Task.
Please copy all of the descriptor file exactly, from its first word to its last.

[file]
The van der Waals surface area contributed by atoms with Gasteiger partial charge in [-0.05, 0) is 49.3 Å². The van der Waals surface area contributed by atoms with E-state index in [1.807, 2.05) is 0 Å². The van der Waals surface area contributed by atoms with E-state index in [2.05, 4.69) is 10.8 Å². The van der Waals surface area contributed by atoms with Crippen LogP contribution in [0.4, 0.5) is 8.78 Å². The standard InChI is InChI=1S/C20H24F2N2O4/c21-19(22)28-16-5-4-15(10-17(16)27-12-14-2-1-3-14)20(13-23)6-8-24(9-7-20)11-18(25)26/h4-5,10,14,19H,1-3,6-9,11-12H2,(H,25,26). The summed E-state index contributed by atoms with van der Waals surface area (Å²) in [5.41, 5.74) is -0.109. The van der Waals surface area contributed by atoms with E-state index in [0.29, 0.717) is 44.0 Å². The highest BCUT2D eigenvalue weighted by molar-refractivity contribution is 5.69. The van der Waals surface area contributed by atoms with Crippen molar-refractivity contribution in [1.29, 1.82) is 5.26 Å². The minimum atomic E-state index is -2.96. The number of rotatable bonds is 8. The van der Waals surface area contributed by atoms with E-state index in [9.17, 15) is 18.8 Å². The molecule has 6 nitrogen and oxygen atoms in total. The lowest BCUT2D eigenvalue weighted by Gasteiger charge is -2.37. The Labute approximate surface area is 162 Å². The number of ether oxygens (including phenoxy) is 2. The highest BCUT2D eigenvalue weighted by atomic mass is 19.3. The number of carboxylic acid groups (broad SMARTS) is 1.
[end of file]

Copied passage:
The van der Waals surface area contributed by atoms with Gasteiger partial charge in [-0.05, 0) is 49.3 Å². The van der Waals surface area contributed by atoms with E-state index in [1.807, 2.05) is 0 Å². The van der Waals surface area contributed by atoms with E-state index in [2.05, 4.69) is 10.8 Å². The van der Waals surface area contributed by atoms with Crippen LogP contribution in [0.4, 0.5) is 8.78 Å². The standard InChI is InChI=1S/C20H24F2N2O4/c21-19(22)28-16-5-4-15(10-17(16)27-12-14-2-1-3-14)20(13-23)6-8-24(9-7-20)11-18(25)26/h4-5,10,14,19H,1-3,6-9,11-12H2,(H,25,26). The summed E-state index contributed by atoms with van der Waals surface area (Å²) in [5.41, 5.74) is -0.109. The van der Waals surface area contributed by atoms with E-state index in [0.29, 0.717) is 44.0 Å². The highest BCUT2D eigenvalue weighted by molar-refractivity contribution is 5.69. The van der Waals surface area contributed by atoms with Crippen molar-refractivity contribution in [1.29, 1.82) is 5.26 Å². The minimum atomic E-state index is -2.96. The number of rotatable bonds is 8. The van der Waals surface area contributed by atoms with E-state index in [9.17, 15) is 18.8 Å². The molecule has 6 nitrogen and oxygen atoms in total. The lowest BCUT2D eigenvalue weighted by Gasteiger charge is -2.37. The Labute approximate surface area is 162 Å². The number of ether oxygens (including phenoxy) is 2. The highest BCUT2D eigenvalue weighted by atomic mass is 19.3. The number of carboxylic acid groups (broad SMARTS) is 1.